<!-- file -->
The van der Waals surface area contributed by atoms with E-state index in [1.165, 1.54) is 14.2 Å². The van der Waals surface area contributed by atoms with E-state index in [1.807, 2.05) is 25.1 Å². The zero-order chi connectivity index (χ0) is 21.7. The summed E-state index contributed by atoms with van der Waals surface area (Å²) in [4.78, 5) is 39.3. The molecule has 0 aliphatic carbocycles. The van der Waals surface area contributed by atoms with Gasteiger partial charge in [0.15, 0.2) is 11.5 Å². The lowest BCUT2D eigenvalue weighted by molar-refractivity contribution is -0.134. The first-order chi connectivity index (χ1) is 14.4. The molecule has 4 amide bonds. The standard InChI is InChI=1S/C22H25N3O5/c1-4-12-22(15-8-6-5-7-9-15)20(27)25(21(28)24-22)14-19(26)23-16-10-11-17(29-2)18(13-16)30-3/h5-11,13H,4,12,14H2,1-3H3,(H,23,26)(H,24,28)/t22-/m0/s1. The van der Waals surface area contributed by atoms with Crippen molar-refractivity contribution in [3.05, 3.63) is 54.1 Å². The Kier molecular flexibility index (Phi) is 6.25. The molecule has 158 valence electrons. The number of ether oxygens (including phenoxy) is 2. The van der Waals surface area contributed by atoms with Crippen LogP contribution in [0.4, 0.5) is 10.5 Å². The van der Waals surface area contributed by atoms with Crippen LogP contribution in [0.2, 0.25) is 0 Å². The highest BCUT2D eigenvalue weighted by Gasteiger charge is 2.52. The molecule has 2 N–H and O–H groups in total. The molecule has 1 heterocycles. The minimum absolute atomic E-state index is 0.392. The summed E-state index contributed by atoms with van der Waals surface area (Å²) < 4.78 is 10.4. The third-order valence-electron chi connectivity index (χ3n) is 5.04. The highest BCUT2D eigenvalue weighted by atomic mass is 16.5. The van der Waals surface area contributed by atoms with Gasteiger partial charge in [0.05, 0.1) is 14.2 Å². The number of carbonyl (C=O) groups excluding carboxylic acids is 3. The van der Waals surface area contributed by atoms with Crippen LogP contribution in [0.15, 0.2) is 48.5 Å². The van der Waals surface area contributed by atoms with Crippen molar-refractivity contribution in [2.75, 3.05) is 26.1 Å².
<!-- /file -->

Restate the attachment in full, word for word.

The van der Waals surface area contributed by atoms with E-state index in [1.165, 1.54) is 14.2 Å². The van der Waals surface area contributed by atoms with E-state index in [1.807, 2.05) is 25.1 Å². The zero-order chi connectivity index (χ0) is 21.7. The summed E-state index contributed by atoms with van der Waals surface area (Å²) in [4.78, 5) is 39.3. The molecule has 0 aliphatic carbocycles. The van der Waals surface area contributed by atoms with Gasteiger partial charge in [0.15, 0.2) is 11.5 Å². The lowest BCUT2D eigenvalue weighted by molar-refractivity contribution is -0.134. The first-order chi connectivity index (χ1) is 14.4. The molecule has 4 amide bonds. The standard InChI is InChI=1S/C22H25N3O5/c1-4-12-22(15-8-6-5-7-9-15)20(27)25(21(28)24-22)14-19(26)23-16-10-11-17(29-2)18(13-16)30-3/h5-11,13H,4,12,14H2,1-3H3,(H,23,26)(H,24,28)/t22-/m0/s1. The van der Waals surface area contributed by atoms with Crippen molar-refractivity contribution in [3.05, 3.63) is 54.1 Å². The Kier molecular flexibility index (Phi) is 6.25. The molecule has 158 valence electrons. The number of ether oxygens (including phenoxy) is 2. The van der Waals surface area contributed by atoms with Crippen LogP contribution in [0.4, 0.5) is 10.5 Å². The van der Waals surface area contributed by atoms with Crippen LogP contribution in [0.2, 0.25) is 0 Å². The highest BCUT2D eigenvalue weighted by Gasteiger charge is 2.52. The molecule has 2 N–H and O–H groups in total. The molecule has 1 heterocycles. The minimum absolute atomic E-state index is 0.392. The summed E-state index contributed by atoms with van der Waals surface area (Å²) < 4.78 is 10.4. The third-order valence-electron chi connectivity index (χ3n) is 5.04. The highest BCUT2D eigenvalue weighted by atomic mass is 16.5. The van der Waals surface area contributed by atoms with Gasteiger partial charge in [0.05, 0.1) is 14.2 Å². The number of carbonyl (C=O) groups excluding carboxylic acids is 3. The van der Waals surface area contributed by atoms with Crippen LogP contribution in [0.15, 0.2) is 48.5 Å². The van der Waals surface area contributed by atoms with Crippen molar-refractivity contribution in [2.75, 3.05) is 26.1 Å².